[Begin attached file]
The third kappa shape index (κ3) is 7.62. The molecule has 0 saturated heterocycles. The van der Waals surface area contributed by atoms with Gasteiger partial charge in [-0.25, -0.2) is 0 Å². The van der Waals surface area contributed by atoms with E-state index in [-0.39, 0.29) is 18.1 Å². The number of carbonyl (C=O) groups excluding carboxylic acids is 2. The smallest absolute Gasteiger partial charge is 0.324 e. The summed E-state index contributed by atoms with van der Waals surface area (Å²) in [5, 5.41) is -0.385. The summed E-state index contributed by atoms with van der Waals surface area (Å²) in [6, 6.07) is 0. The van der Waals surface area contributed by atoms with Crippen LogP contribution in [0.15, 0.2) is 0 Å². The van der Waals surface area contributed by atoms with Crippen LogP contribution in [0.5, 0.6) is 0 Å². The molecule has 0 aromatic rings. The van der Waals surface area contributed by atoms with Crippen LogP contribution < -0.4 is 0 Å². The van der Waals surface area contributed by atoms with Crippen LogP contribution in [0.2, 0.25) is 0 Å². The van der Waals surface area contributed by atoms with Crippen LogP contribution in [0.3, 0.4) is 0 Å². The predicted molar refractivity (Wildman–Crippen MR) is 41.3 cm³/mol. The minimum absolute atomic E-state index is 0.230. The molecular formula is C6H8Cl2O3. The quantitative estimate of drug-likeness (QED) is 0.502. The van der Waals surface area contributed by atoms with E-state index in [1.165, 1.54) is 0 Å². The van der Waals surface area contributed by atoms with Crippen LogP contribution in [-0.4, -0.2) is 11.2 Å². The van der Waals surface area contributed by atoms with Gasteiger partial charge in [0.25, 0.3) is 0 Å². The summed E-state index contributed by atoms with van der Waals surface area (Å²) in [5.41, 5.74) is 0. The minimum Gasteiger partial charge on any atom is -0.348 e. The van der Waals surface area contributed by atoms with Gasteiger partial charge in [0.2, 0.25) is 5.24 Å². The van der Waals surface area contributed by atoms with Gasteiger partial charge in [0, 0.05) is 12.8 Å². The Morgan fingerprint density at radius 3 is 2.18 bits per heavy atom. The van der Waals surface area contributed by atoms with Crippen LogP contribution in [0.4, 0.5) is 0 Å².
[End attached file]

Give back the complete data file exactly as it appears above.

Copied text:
The third kappa shape index (κ3) is 7.62. The molecule has 0 saturated heterocycles. The van der Waals surface area contributed by atoms with Gasteiger partial charge in [-0.25, -0.2) is 0 Å². The van der Waals surface area contributed by atoms with E-state index in [-0.39, 0.29) is 18.1 Å². The number of carbonyl (C=O) groups excluding carboxylic acids is 2. The smallest absolute Gasteiger partial charge is 0.324 e. The summed E-state index contributed by atoms with van der Waals surface area (Å²) in [5, 5.41) is -0.385. The summed E-state index contributed by atoms with van der Waals surface area (Å²) in [6, 6.07) is 0. The van der Waals surface area contributed by atoms with Crippen LogP contribution in [0.15, 0.2) is 0 Å². The van der Waals surface area contributed by atoms with Crippen LogP contribution in [0.5, 0.6) is 0 Å². The molecule has 0 aromatic rings. The van der Waals surface area contributed by atoms with Crippen LogP contribution < -0.4 is 0 Å². The van der Waals surface area contributed by atoms with Crippen LogP contribution in [0.2, 0.25) is 0 Å². The van der Waals surface area contributed by atoms with Crippen LogP contribution in [0.3, 0.4) is 0 Å². The predicted molar refractivity (Wildman–Crippen MR) is 41.3 cm³/mol. The minimum absolute atomic E-state index is 0.230. The molecular formula is C6H8Cl2O3. The quantitative estimate of drug-likeness (QED) is 0.502. The van der Waals surface area contributed by atoms with E-state index in [1.165, 1.54) is 0 Å². The van der Waals surface area contributed by atoms with Crippen LogP contribution in [-0.4, -0.2) is 11.2 Å². The van der Waals surface area contributed by atoms with Gasteiger partial charge in [0.25, 0.3) is 0 Å². The summed E-state index contributed by atoms with van der Waals surface area (Å²) in [5.41, 5.74) is 0. The minimum Gasteiger partial charge on any atom is -0.348 e. The van der Waals surface area contributed by atoms with Gasteiger partial charge in [0.2, 0.25) is 5.24 Å². The van der Waals surface area contributed by atoms with Gasteiger partial charge in [0, 0.05) is 12.8 Å². The Morgan fingerprint density at radius 3 is 2.18 bits per heavy atom. The van der Waals surface area contributed by atoms with Crippen LogP contribution in [0.4, 0.5) is 0 Å².